VPN service providers have another two months to start complying with the new directives.

According to CERT-In, the new directives were issued in the interest of cybersecurity, to allow speedier responses to cybersecurity issues.

What Are The Issues With The New Directives?

Prateek Waghre, Policy Director at Internet Freedom Foundation, feels that the directives have been worded vaguely, causing confusion among many VPN providers as to what they entail.

"Clause 4 of the CERT-In directives mentions that registration information of the customer has to be maintained for 5 years, as mandated by the law. But they don't mention which law," Waghre told BOOM. "They also instruct the storing of 'ownership patter' of the client - which is yet another unknown."

"But the big issue is, again, many VPN providers claim to not log any user data. It is now left to see how the VPN companies interpret these directives," he added.

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Will VPN Companies Comply?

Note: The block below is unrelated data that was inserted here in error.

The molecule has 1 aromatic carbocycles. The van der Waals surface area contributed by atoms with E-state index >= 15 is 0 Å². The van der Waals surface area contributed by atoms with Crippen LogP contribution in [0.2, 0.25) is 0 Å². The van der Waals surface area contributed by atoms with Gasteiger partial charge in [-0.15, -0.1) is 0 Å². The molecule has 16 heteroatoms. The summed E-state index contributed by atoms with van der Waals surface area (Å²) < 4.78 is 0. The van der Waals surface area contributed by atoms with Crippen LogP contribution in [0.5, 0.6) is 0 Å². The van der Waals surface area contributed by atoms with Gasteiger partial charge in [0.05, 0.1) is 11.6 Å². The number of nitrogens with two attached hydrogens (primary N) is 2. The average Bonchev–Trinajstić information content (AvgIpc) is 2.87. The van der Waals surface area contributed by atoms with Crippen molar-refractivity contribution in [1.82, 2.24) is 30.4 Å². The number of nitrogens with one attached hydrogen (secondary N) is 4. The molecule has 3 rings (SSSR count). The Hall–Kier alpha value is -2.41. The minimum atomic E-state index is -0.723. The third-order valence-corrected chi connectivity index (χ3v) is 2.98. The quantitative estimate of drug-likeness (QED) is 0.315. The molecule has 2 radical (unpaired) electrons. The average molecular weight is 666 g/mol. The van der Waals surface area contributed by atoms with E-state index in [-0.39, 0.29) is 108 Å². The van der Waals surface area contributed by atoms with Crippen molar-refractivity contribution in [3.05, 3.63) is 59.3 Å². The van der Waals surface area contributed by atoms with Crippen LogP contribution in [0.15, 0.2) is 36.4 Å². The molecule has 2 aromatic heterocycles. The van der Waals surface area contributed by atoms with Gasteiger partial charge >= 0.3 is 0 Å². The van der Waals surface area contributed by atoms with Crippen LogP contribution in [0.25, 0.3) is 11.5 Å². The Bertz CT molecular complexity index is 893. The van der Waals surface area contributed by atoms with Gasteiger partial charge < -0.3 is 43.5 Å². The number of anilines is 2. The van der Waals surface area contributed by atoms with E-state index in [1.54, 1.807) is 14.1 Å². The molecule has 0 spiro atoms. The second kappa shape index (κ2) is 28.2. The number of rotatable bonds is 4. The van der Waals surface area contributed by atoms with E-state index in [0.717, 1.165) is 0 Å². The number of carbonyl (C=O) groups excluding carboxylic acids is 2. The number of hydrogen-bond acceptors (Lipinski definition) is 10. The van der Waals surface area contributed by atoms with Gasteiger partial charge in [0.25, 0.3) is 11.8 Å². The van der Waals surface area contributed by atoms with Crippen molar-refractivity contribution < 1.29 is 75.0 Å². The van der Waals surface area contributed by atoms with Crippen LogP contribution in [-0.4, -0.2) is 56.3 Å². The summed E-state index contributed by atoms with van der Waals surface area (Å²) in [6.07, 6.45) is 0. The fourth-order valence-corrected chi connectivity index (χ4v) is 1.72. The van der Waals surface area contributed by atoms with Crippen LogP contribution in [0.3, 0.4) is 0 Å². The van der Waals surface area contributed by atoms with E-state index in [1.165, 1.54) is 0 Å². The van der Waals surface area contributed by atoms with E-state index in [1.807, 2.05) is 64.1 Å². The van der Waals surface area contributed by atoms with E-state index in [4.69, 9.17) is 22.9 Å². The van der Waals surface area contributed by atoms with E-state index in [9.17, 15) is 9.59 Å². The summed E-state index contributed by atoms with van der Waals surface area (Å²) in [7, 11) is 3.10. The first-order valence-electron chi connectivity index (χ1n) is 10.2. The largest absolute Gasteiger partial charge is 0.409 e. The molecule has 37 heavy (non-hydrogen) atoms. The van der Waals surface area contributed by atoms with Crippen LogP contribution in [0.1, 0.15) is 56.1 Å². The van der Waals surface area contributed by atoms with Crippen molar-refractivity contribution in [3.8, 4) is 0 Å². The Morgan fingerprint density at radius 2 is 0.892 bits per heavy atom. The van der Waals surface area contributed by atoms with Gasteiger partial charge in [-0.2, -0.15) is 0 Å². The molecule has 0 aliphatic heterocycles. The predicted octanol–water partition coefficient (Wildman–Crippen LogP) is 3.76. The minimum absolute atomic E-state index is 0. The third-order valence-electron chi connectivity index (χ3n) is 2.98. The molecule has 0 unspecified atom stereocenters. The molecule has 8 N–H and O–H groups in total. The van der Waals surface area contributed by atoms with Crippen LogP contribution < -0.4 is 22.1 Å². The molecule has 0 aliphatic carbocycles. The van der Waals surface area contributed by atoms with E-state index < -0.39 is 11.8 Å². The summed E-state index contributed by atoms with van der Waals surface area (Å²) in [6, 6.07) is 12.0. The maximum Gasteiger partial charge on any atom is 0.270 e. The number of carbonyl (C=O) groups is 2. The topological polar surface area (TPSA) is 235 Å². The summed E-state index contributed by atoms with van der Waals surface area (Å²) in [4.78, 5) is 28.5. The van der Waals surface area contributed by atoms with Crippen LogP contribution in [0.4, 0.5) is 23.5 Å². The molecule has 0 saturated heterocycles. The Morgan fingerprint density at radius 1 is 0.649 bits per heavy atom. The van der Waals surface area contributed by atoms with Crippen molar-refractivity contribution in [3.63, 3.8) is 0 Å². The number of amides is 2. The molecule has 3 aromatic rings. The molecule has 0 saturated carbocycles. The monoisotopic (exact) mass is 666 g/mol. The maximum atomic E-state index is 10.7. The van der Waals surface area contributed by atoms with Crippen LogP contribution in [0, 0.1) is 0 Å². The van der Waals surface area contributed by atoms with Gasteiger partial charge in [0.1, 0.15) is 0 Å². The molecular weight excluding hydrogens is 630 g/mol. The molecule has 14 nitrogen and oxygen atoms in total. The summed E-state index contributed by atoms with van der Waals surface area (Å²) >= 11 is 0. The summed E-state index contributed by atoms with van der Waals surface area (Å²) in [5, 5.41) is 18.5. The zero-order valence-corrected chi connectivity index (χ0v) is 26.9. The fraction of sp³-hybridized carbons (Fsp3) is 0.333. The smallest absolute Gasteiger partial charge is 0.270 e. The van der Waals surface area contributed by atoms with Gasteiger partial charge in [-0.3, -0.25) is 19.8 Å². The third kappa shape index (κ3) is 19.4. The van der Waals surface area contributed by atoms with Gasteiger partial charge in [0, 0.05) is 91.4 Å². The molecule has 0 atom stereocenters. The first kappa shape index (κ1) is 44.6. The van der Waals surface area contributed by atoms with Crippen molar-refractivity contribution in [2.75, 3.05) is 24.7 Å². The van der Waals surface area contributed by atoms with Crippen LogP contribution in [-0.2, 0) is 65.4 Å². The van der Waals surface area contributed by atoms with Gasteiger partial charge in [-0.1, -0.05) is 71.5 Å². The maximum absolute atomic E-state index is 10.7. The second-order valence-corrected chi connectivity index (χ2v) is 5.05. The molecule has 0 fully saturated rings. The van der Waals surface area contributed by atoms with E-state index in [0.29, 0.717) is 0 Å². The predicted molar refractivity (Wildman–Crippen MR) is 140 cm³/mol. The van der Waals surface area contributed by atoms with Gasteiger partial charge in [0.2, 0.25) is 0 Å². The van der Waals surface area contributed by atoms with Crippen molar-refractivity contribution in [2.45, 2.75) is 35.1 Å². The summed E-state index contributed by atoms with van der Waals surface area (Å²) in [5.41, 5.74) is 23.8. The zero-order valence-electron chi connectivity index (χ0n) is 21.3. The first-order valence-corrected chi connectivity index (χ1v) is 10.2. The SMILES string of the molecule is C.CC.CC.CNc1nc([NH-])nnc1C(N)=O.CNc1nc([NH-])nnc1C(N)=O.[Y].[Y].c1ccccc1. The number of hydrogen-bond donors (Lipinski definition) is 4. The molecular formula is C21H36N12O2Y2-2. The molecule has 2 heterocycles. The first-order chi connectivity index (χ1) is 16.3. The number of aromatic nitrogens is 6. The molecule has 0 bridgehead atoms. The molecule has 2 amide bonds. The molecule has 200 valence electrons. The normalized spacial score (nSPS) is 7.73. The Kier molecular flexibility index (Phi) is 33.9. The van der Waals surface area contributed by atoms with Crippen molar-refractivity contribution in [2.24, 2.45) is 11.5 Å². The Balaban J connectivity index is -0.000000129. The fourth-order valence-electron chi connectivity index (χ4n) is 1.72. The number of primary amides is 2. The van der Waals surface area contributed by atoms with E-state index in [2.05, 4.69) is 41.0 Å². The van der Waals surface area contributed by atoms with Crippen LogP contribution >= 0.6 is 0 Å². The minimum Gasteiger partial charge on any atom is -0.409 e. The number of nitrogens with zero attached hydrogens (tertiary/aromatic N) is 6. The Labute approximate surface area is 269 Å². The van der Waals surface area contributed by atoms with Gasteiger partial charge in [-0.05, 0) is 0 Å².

Indeed, many popular VPN companies like ExpressVPN, NordVPN, SurfShark and ProtonVPN owe their popularity to a highly advertised dedication to privacy, and to their policy of not logging any user data. If these companies were to follow the latest directives by CERT-In, they would directly infringe their agreement with their customers by having to log their user data. For many VPN providers, logging customer data is a no go, while some others like SurfShark do not have the technical means to comply.

Popular VPN providers such as SurfShark, ProtonVPN and NordVPN have stated that if they had to choose between running operations in India, or provide no-log service to their customers, they would choose the latter.

"ProtonVPN is monitoring the situation, but ultimately we remain committed to our no-logs policy and preserving our users' privacy," company spokesperson Matt Fossen told the media.